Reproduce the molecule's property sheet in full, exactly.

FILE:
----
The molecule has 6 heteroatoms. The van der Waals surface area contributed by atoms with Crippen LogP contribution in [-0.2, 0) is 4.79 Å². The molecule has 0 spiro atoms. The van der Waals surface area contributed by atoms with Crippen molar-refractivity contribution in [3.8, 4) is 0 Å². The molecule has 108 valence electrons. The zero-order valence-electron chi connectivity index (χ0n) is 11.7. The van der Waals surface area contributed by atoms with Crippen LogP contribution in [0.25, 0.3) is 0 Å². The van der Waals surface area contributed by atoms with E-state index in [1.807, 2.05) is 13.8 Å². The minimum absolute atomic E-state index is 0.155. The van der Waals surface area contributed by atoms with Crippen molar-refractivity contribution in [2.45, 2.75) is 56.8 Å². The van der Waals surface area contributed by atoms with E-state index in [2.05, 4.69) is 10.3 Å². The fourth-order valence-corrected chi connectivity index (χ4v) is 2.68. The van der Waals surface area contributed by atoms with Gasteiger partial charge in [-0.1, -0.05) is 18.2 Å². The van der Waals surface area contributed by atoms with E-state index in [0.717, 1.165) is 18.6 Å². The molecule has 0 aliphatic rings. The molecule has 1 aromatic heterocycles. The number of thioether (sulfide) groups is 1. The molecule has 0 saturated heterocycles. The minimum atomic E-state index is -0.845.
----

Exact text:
The molecule has 6 heteroatoms. The van der Waals surface area contributed by atoms with Crippen LogP contribution in [-0.2, 0) is 4.79 Å². The molecule has 0 spiro atoms. The van der Waals surface area contributed by atoms with Crippen molar-refractivity contribution in [3.8, 4) is 0 Å². The molecule has 108 valence electrons. The zero-order valence-electron chi connectivity index (χ0n) is 11.7. The van der Waals surface area contributed by atoms with Crippen LogP contribution in [0.25, 0.3) is 0 Å². The van der Waals surface area contributed by atoms with E-state index in [1.807, 2.05) is 13.8 Å². The minimum absolute atomic E-state index is 0.155. The van der Waals surface area contributed by atoms with Crippen molar-refractivity contribution in [2.45, 2.75) is 56.8 Å². The van der Waals surface area contributed by atoms with E-state index in [2.05, 4.69) is 10.3 Å². The fourth-order valence-corrected chi connectivity index (χ4v) is 2.68. The van der Waals surface area contributed by atoms with Gasteiger partial charge in [-0.1, -0.05) is 18.2 Å². The van der Waals surface area contributed by atoms with E-state index in [0.717, 1.165) is 18.6 Å². The molecule has 0 aliphatic rings. The molecule has 1 aromatic heterocycles. The number of thioether (sulfide) groups is 1. The molecule has 0 saturated heterocycles. The minimum atomic E-state index is -0.845.